ACL reconstruction surgery is usually recommended for most active persons with ACL tears. The surgery is performed arthroscopically ("keyhole" surgery with 2 small holes in the front of the knee). The replacement tissue for the ACL is known as the "graft". This graft is tunneled through drill holes made in the tibia (leg bone) and femur (thigh) bone and fixed in the position of the original ACL.
The graft usually taken from:-
- other parts of the patients own body
- hamstring tendon (from the hamstring muscle at the back of the leg, still leaving most of the muscle intact)
- patellar tendon (the middle one-third) of the tendon in front of the knee.
- same tendons as above but opposite leg
- other tendons
- donated tissue, known as allograft
The main tendons used are the patient's own hamstring tendon, or patellar tendon from the same knee as the ACL injury. Each of these two tendons has its own advantages and disadvantages. In the past, the patellar tendon graft was more commonly used for all patients. However, in recent years, the majority of sports surgeons around the world use the hamstring tendon. Opposite leg grafts and allografts are usually reserved for more complex cases, or in revision surgery, where previous ACL reconstruction grafts have ruptured. Allografts are not recommended as the primary graft for most patients; at least one recent research study from the USA has shown that the long term 10 year re-tear risk of allografts was 3 times more than patients who had their own tissues used (25% of patients with allograft had their grafts tear within 10 years after surgery, compared to 8% for patients who had used their own tissues).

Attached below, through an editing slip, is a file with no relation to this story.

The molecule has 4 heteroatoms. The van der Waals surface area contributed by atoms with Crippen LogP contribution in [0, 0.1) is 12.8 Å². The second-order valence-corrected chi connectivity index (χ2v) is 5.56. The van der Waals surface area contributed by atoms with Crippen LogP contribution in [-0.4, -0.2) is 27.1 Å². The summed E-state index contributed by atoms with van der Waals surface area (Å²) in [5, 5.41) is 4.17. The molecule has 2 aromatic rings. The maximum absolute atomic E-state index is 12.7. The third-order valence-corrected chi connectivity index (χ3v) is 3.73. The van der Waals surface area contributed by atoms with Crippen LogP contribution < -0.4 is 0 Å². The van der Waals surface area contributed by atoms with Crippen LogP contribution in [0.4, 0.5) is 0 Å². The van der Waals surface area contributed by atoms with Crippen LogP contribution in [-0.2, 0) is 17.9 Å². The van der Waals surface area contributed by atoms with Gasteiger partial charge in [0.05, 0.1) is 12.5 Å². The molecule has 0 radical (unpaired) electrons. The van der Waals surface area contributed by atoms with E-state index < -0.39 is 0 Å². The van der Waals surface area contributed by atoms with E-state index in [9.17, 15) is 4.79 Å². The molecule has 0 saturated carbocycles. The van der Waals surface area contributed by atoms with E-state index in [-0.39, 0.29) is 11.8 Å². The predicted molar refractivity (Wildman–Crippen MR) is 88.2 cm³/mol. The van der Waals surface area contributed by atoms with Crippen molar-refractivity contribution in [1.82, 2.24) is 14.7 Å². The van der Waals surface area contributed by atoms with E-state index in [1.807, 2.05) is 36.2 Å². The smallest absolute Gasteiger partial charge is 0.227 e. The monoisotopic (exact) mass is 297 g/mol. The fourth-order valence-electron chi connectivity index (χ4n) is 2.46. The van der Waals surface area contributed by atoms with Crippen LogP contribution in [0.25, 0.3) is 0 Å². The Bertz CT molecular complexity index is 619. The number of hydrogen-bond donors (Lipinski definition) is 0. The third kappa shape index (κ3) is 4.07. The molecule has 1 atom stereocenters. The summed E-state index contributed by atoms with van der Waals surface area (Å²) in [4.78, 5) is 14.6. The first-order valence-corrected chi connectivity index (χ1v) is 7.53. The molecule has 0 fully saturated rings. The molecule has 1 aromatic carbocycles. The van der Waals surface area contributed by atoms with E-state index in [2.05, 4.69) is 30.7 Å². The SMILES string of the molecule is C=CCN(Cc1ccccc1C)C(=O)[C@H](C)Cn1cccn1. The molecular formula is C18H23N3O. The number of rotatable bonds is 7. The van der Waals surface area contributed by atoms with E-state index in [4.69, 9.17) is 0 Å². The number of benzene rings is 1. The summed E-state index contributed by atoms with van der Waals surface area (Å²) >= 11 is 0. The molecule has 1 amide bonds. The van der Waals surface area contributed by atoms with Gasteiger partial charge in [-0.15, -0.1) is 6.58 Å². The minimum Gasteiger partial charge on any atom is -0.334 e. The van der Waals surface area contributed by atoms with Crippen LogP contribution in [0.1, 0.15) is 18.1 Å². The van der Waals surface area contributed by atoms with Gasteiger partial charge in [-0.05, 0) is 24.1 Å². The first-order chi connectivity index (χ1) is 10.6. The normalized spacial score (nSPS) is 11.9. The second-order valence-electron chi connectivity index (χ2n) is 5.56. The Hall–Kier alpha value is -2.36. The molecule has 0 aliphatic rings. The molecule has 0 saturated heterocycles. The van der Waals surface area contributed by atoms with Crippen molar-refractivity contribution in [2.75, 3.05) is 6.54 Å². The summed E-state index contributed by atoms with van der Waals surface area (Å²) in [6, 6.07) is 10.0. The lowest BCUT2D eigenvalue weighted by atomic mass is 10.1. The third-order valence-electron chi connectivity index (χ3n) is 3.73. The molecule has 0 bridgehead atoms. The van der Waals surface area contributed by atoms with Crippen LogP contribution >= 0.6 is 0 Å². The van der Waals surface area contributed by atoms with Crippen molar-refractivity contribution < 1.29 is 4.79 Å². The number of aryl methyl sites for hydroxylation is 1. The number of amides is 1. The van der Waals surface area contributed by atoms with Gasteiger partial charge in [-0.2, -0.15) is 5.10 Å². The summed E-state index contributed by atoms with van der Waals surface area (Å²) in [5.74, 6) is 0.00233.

ACL reconstruction surgery is usually performed with a 1 night stay in hospital. Some patients chose to do surgery as a day surgery case, while others might need to stay in hospital for 2 nights. After surgery, patients need to use crutches to reduce the weight on the operated leg for about 1-3 weeks, depending on their comfort level, and confidence. Knee braces after surgery are usually not required. Intensive physiotherapy starts almost immediately, and patients would need regular physiotherapy for at least 6 to 9 months, to gain the greatest benefit of the operation.
Typically, many patients start major resistance exercises and stationary bicycle exercises with resistance at about 2 months, and start running at about 5 months. We recommend a gradual introduction of functional exercises and agility exercises from 8-9 months after surgery, with a gradual return to full sports thereafter. After 1 year, the success rate of the surgery in allowing patients to return to their previous level of sporting activity is about 85-90%.